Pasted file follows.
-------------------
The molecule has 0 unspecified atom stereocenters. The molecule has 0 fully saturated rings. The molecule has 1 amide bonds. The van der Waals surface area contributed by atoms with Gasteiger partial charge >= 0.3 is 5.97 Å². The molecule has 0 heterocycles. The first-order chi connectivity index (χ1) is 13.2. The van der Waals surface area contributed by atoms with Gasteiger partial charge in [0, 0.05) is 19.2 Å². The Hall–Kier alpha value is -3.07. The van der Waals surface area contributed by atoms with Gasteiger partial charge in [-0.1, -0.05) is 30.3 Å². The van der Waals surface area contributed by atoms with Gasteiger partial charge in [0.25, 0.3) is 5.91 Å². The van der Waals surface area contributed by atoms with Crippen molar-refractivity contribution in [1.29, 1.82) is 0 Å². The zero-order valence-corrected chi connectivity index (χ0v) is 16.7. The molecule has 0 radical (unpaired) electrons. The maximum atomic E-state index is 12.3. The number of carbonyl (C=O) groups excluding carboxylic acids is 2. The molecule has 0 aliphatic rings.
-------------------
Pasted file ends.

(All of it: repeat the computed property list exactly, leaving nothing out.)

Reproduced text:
The molecule has 0 unspecified atom stereocenters. The molecule has 0 fully saturated rings. The molecule has 1 amide bonds. The van der Waals surface area contributed by atoms with Gasteiger partial charge >= 0.3 is 5.97 Å². The molecule has 0 heterocycles. The first-order chi connectivity index (χ1) is 13.2. The van der Waals surface area contributed by atoms with Gasteiger partial charge in [0, 0.05) is 19.2 Å². The Hall–Kier alpha value is -3.07. The van der Waals surface area contributed by atoms with Gasteiger partial charge in [-0.1, -0.05) is 30.3 Å². The van der Waals surface area contributed by atoms with Gasteiger partial charge in [0.25, 0.3) is 5.91 Å². The van der Waals surface area contributed by atoms with Crippen molar-refractivity contribution in [1.29, 1.82) is 0 Å². The zero-order valence-corrected chi connectivity index (χ0v) is 16.7. The molecule has 0 radical (unpaired) electrons. The maximum atomic E-state index is 12.3. The number of carbonyl (C=O) groups excluding carboxylic acids is 2. The molecule has 0 aliphatic rings.